Openness to Life Through Open Adoption

Dan Bartleson
Communications Services Director

On Nov. 20th, in a packed Capitol Building Rotunda, eight families finalized adoptions. Catholic Social Services of Montana served two of the families on their journey to adoption. Their stories show that each adoption is as unique as the families and children involved.

When Adam Stoll called his wife, it’s no surprise that Sarah was in the mountains of Nevada. The couple spends plenty of time enjoying the outdoors hiking and camping. The spring break of 2018 was a little different though. They were apart, with Adam back home in Helena, and by the time Sarah was home, they would be parents. Bethany had just come into the world and Adam was driving to meet her, so of course, he asked Sarah “Guess where I’m going.”

Bethany’s Birth Mother had selected the Stoll’s from among several profiles of potential adoptive families. Profiles include thorough background information and evaluations by child-care authorities and experts. For Bethany’s Birth Mother, the personal information and letter to expectant parents made the difference. She liked that they had no other children and that they love the outdoors, so she contacted Jan Petek with Catholic Social Services just prior to giving birth. Jan called Adam with the news that there was a baby to pick up, Adam called Sarah, and the Stoll’s adoption journey suddenly had an end, and a new beginning, in sight.

After trying to conceive for several years and considering In Vitro Fertilization they pursued adoption. Sarah said, “We looked at the cost of IVF and couldn’t see how we could do it when there are kids just waiting for families.” Adam and Sarah placed their hopes for a child in God’s hands, with Sarah adding, “We see it as God’s providence, that we’re supposed to be Bethany’s parents.” The timing of an open adoption (where birth parents and adoptive parents are known to one another) is a tricky business with layers of moving parts. The intersection of the lives of adoptive parents, expecting parent(s) and adoption requirements are carefully coordinated by case workers like Jan. In her work she sees adoptions that unfold over months, don’t come to fruition or, in the end, develop quickly.

Their sudden final step meant Adam would meet Bethany and her Birth Mother for the first time that day. Sarah would meet them a short time later, and they would keep in touch with Bethany’s Birth Mother. Adam spent two days in the hospital before Bethany would come home and, with Sarah, they would start their new life together. Sarah said, “It was totally worth the journey, God’s timing is perfect even though it’s not how we would have planned it.” Bethany will be hiking and camping and enjoyinging the outdoors right away. With Sarah’s roots in Spokane, Wash., Bethany will very likely “run” her first Bloomsday fun-run in the spring.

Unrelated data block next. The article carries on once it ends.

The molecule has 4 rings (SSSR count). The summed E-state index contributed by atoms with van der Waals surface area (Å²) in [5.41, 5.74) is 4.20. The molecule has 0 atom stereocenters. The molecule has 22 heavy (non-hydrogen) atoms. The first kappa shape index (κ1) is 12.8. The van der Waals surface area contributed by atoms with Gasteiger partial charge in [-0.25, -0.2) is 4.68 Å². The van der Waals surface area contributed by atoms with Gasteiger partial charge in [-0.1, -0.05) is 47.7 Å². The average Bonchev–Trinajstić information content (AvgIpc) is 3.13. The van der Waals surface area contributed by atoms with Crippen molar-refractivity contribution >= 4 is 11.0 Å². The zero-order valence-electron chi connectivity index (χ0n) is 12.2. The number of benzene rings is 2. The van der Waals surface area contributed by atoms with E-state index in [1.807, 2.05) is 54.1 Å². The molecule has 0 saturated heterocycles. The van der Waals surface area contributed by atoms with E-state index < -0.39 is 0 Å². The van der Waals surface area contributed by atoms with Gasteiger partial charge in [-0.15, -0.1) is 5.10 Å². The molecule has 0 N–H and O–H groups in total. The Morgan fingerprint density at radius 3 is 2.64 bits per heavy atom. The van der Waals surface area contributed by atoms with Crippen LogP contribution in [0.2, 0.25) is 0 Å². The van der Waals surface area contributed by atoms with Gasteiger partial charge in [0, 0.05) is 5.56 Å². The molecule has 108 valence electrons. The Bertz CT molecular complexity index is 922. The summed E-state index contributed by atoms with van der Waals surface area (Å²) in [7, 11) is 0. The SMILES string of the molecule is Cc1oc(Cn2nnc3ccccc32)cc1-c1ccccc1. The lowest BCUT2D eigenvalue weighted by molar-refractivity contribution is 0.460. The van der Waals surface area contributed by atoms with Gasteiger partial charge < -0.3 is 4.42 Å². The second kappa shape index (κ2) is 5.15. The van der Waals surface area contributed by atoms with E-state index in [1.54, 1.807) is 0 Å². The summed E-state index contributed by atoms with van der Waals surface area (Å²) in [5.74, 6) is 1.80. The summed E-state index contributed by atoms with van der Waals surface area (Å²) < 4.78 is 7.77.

Chris, Bristol, Tracy and Paisley Grabowska

Chris and Tracy Grabowska were very happy after adopting their daughter, Bristol, in 2011. Busy as teachers and coaches, and grateful for all they had, life was full. Seven-year-old Bristol had other ideas however and wanted a brother or sister. The family prayed and considered how to live selflessly and to provide the very best childhood for Bristol. Ultimately, their decision for open adoption led them to Paisley and to extend their family in a way only God could have foreseen.

Three weeks before Paisley’s birth, her Birth Mother chose the Grabowskas, inviting them to an ultrasound that same day. This first sign of her profound commitment to open adoption was a lot to take in. Tracy was fearful of beginning to love the child of a stranger who might not let go when the time came. “I went with a lot of trepidation,” She said. With encouragement from Chris, they heard Paisley’s heartbeat for the first time and had their first contact with Paisly’s Birth Mother. They left with ultrasound pictures of Paisley and a tremendous new hope.

Next, it was Paisley’s two families at dinner to get to know each other. Tracy and Paisley’s birth mother hit it off, leading CSSM Caseworker, Jan Petek, to jokingly ask if they were certain they didn’t already know each other. Throughout the process, Paisley’s extended birth family was very present too. Tracy began to pray that they would be accepting of Bristol who isn’t close to her Birth Mother. The two families got to know each other better and, in an answer to Tracy’s prayer, Bristol calls Paisley’s Birth Grandmother Grandma with great affection.

Ever faithful to her powerful commitment to Paisley, her Birth Mother invited Tracy to attend the birth. Tracy was in the delivery room and was the first to hold Paisley as soon as she was born. Shortly after, the Grabowskas received her in their own room on the maternity ward. Before the adoption celebration at the Capitol, it was the Grabowska’s turn to invite Paisley’s Birth Mother to attend an event that impacted both of their families.

The complex but worthwhile child-centered approach to open adoption speaks volumes about the powerful mission of Catholic Social Services of Montana. As we welcome Christ in the manger this Christmas, Adam and Sarah Stoll’s last-minute miracle at the birth of Bethany, the Grabowska’s openness to new life and Paisley’s Birth Mother’s profound commitment to her daughter are inspiring examples of welcoming Him in the midst of all we experience.

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